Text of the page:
Have a wonderful summer! We look forward to hearing all about your adventures in September!

End-of-Year Learning Experiences!

posted May 31, 2017, 7:56 AM by Sandra Gassner

It's hard to believe that in less than a month Errickson will send its students off for summer vacation. Before then however, we have many exciting things planned to further enrich student learning for the 2016-2017 school year. We hope you will be able to visit the school as students showcase what they know about a variety of topics. Listed below are the learning experiences currently
  • June 1st - Listen to the tunes created by our students playing the recorder!
  • June 2nd - 4th Grade Wax Museum: Famous people come alive through the voices of our fourth graders!
  • June 7th - An Evening of the Arts! 6-8pm
  • June 9th - Grade 2 Publisher's Party!
  • June 15th - 3rd Grade presents Animal Habitats!
  • June 15th - 1st Grade Reader's Retreat!
  • June 16th - Kindergarten End-of-Year Celebration!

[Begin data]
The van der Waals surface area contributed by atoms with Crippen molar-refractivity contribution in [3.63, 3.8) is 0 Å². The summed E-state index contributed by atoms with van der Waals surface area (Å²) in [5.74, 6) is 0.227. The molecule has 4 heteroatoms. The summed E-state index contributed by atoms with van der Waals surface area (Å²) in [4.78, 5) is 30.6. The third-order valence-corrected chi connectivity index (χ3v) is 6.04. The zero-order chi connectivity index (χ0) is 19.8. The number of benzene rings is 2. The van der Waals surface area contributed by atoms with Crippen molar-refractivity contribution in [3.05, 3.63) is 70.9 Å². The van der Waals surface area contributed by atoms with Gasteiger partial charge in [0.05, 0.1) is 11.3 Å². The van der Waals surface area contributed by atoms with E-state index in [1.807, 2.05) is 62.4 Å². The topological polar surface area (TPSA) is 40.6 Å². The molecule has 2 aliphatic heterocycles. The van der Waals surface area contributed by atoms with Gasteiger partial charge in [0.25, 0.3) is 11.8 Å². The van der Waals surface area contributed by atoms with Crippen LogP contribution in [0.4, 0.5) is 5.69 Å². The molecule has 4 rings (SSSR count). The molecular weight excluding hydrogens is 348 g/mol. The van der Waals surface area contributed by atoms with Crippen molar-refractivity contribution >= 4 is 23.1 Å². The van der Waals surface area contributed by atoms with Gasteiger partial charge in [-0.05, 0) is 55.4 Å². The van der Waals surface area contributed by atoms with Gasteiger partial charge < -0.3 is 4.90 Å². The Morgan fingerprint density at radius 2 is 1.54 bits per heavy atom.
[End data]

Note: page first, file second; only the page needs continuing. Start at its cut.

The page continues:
• June 20th - 5th Grade Moving Up Ceremony!

Kindergarten Preview!

posted May 15, 2017, 6:25 AM by Sandra Gassner   [ updated May 15, 2017, 6:37 AM ]

The staff of Marshall W. Errickson School will welcome the Class of 2030 for its "Kindergarten Preview" on Tuesday, May 16th at 9:30 am

While our newest students will be busy visiting the kindergarten classrooms and taking part in learning activities with the Kindergarten Preview team of teachers, parents will be treated to a video created by our own kindergarten students! Mrs. Areman and Mrs. Gassner joined forces with the kindergarten and related arts teams to film kindergarten students in action. This exciting video footage was skillfully edited by our building Technology Integration Coordinator, Ms. Coronado, creating an informative explanation of "A Day in the Life of a Kindergartner, by Kindergarten!" 

To support parents and students after the event is over, visit the Kindergarten Preview Website  which showcases all of the information presented during the preview!